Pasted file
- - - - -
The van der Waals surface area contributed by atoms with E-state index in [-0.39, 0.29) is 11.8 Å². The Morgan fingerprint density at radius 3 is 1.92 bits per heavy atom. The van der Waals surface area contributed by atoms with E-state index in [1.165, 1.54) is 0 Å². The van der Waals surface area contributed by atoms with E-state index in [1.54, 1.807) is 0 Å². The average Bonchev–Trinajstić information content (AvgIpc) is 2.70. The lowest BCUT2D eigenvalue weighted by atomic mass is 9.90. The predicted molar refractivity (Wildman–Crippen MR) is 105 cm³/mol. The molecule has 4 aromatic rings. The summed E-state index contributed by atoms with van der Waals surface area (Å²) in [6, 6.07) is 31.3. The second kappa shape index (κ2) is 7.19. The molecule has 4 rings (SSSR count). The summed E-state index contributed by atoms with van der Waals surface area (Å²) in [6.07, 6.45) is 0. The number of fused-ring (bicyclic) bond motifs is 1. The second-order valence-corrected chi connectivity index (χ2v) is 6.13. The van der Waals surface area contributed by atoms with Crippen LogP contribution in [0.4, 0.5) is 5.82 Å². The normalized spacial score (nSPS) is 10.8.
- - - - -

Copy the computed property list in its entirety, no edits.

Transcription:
The van der Waals surface area contributed by atoms with E-state index in [-0.39, 0.29) is 11.8 Å². The Morgan fingerprint density at radius 3 is 1.92 bits per heavy atom. The van der Waals surface area contributed by atoms with E-state index in [1.165, 1.54) is 0 Å². The van der Waals surface area contributed by atoms with E-state index in [1.54, 1.807) is 0 Å². The average Bonchev–Trinajstić information content (AvgIpc) is 2.70. The lowest BCUT2D eigenvalue weighted by atomic mass is 9.90. The predicted molar refractivity (Wildman–Crippen MR) is 105 cm³/mol. The molecule has 4 aromatic rings. The summed E-state index contributed by atoms with van der Waals surface area (Å²) in [6, 6.07) is 31.3. The second kappa shape index (κ2) is 7.19. The molecule has 4 rings (SSSR count). The summed E-state index contributed by atoms with van der Waals surface area (Å²) in [6.07, 6.45) is 0. The number of fused-ring (bicyclic) bond motifs is 1. The second-order valence-corrected chi connectivity index (χ2v) is 6.13. The van der Waals surface area contributed by atoms with Crippen LogP contribution in [0.4, 0.5) is 5.82 Å². The normalized spacial score (nSPS) is 10.8.